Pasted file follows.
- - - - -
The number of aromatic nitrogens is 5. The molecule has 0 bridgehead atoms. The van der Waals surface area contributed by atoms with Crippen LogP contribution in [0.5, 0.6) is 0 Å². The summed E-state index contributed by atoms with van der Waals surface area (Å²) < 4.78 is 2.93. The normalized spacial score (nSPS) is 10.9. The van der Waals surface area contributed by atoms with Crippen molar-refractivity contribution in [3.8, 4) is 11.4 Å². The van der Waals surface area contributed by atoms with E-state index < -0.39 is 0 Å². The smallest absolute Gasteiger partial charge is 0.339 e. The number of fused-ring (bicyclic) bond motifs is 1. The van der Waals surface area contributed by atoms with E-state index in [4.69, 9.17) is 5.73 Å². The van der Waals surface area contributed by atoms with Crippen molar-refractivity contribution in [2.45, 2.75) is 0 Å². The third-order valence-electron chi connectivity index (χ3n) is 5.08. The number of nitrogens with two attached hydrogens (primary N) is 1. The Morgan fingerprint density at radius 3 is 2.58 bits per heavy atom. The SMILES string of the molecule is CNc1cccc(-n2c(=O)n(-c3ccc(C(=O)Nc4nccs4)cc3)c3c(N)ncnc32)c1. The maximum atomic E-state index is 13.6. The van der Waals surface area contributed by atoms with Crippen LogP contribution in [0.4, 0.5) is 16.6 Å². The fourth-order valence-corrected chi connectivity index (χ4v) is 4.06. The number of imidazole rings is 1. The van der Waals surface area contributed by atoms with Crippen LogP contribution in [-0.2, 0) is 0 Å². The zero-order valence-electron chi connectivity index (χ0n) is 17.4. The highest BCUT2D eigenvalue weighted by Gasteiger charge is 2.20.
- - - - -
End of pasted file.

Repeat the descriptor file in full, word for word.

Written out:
The number of aromatic nitrogens is 5. The molecule has 0 bridgehead atoms. The van der Waals surface area contributed by atoms with Crippen LogP contribution in [0.5, 0.6) is 0 Å². The summed E-state index contributed by atoms with van der Waals surface area (Å²) < 4.78 is 2.93. The normalized spacial score (nSPS) is 10.9. The van der Waals surface area contributed by atoms with Crippen molar-refractivity contribution in [3.8, 4) is 11.4 Å². The van der Waals surface area contributed by atoms with E-state index < -0.39 is 0 Å². The smallest absolute Gasteiger partial charge is 0.339 e. The number of fused-ring (bicyclic) bond motifs is 1. The van der Waals surface area contributed by atoms with E-state index in [4.69, 9.17) is 5.73 Å². The van der Waals surface area contributed by atoms with Crippen molar-refractivity contribution in [2.45, 2.75) is 0 Å². The third-order valence-electron chi connectivity index (χ3n) is 5.08. The number of nitrogens with two attached hydrogens (primary N) is 1. The Morgan fingerprint density at radius 3 is 2.58 bits per heavy atom. The SMILES string of the molecule is CNc1cccc(-n2c(=O)n(-c3ccc(C(=O)Nc4nccs4)cc3)c3c(N)ncnc32)c1. The maximum atomic E-state index is 13.6. The van der Waals surface area contributed by atoms with Crippen LogP contribution in [0.4, 0.5) is 16.6 Å². The fourth-order valence-corrected chi connectivity index (χ4v) is 4.06. The number of imidazole rings is 1. The van der Waals surface area contributed by atoms with Crippen LogP contribution in [-0.2, 0) is 0 Å². The zero-order valence-electron chi connectivity index (χ0n) is 17.4. The highest BCUT2D eigenvalue weighted by Gasteiger charge is 2.20.